My uncle Bill Linnan was the father of Donald Linnan, of Storm Lake and former County Engineer of Buena Vista County, of Fr. Roger Linnan, who continues as a popular parish priest who served at Jefferson, Manson, Spencer and even now in his 70s at Haywarden, and of Karen Brown, who is married to a retired dentist from Montana, now retired in Sioux City.

All of those cousins were college graduates and were an inspiration to me. I was an editor at Successful Farming and Country America magazines, and now oversee our several farms and photograph antique tractors for calendars.

I remember very clearly sitting on the roof of the chicken house on that Pocahontas farm and counting five concrete grain elevators in what must have been the summer of 1950. Those would have been at Pocahontas, Havelock, Plover, Rolfe and Gilmore City. Obviously, the concrete grain storage technology caught on very rapidly.

We moved from our wonderful Pocahontas 160-acre place to a 305-acre farm bordering Columbia, Missouri, in March of 1951, and in a few years I would be hauling wheat to an old-fashioned tin-sided elevator on hot July days and nights. The famous architect Frank Lloyd Wright called those grain elevators the skyscrapers of the prairies. Indeed!

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(Click here to go to Louise Shimon’s blog’s home page.)

1940s Construction and Watercolors of the Pocahontas, Iowa, Grain Elevator (Part I)

February 16, 2010

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Pocahontas Grain Elevator II prints are available in three sizes: Small (Limited Edition, 10" W x ~12.3" H, $25). Grand (Limited Edition, ~ 17.9" W x 22" H, $50). Largest (20" W x ~24.5" H, same size as the original). Click photo to enlarge.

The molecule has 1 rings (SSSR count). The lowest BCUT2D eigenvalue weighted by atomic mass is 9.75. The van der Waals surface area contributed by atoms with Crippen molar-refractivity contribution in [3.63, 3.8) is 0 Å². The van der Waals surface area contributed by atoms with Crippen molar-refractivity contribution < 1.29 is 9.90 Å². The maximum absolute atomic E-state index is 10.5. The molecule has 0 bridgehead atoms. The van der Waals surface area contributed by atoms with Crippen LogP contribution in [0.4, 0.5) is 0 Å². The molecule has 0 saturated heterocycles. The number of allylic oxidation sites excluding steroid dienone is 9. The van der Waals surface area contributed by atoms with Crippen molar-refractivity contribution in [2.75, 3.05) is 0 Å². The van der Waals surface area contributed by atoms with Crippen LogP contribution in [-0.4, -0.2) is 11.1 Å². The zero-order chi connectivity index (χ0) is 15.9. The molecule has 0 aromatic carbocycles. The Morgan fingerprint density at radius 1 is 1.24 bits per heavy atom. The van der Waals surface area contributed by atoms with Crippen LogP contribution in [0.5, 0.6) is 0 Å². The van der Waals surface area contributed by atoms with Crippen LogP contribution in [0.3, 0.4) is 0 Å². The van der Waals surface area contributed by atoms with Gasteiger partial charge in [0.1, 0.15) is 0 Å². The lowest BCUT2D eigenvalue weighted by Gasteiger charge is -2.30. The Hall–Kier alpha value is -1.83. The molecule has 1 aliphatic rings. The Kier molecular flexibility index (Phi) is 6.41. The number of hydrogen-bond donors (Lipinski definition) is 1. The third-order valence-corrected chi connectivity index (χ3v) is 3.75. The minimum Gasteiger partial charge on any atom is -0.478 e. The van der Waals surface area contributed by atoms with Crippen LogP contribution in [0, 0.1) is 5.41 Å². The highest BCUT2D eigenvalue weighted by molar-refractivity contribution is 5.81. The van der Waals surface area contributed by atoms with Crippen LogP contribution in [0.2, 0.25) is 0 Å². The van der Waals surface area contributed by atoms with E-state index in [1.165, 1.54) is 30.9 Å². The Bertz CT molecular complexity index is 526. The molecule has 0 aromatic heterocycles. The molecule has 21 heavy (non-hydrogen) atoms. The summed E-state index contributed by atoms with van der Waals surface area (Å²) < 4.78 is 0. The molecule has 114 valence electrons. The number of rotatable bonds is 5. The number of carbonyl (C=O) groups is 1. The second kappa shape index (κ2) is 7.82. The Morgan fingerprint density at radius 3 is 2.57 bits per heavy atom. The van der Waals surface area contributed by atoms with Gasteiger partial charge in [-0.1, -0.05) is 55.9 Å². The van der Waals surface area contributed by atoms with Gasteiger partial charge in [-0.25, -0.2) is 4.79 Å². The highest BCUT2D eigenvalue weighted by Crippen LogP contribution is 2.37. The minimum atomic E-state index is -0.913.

The November 10th, 2009, Des Moines Register included an article about Mother’s (Marion Gunderson) watercolors and the Rolfe, Iowa, 1980-81 oral history project.* Published alongside that article was a photo of Mother. Also included with that article was this post’s photo (at left) of one of Mother’s painted-in-1949 watercolors of the Pocahontas, Iowa, grain elevator.

Enticed by that Register article, including the image of Mother’s grain elevator watercolor, Mike and Sally Hood of West Des Moines attended the open house.

After the open house I remembered Mike’s telling of his first-hand story of the 1948 or 1949 construction of that same Pocahontas, Iowa, grain elevator.  At my request, Mike was generous to pen that story and allow me to post it here.

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By Mike Hood

(formerly of Pocahontas, Iowa)

It was exciting to be a little boy perhaps 8 or 9 years old in Pocahontas, Iowa, in the summer of 1948 or 1949 when they were building the huge concrete silos** to enlarge and modernize the main grain elevator in town. It was particularly exciting for me because my Uncle W. B. Linnan was supplying all of the concrete from his Ready-Mix plant on the east edge of town for this structure. (The Ready-Mix plant still stands much as it was then!) Also, two older cousins, brothers Jim and Frank Linnan, who were college students at the University of Iowa, were living with us and working on this project, which was a very good paying job with good hourly wages and, of course, long hours.

I remember that once they started pouring concrete for the grain silos, they had to continue nonstop until it was completed. They used slip forms that were jacked upward and were filled with wet concrete as the construction progressed. As I recall, my cousins worked long 12-hour shifts and walked home from work to our farm.

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At this point, I’m interrupting Mike’s essay. I’ll include the rest of it in the next post.  (Part of the remainder of his essay includes information about Mike’s family that he included for his daughters.)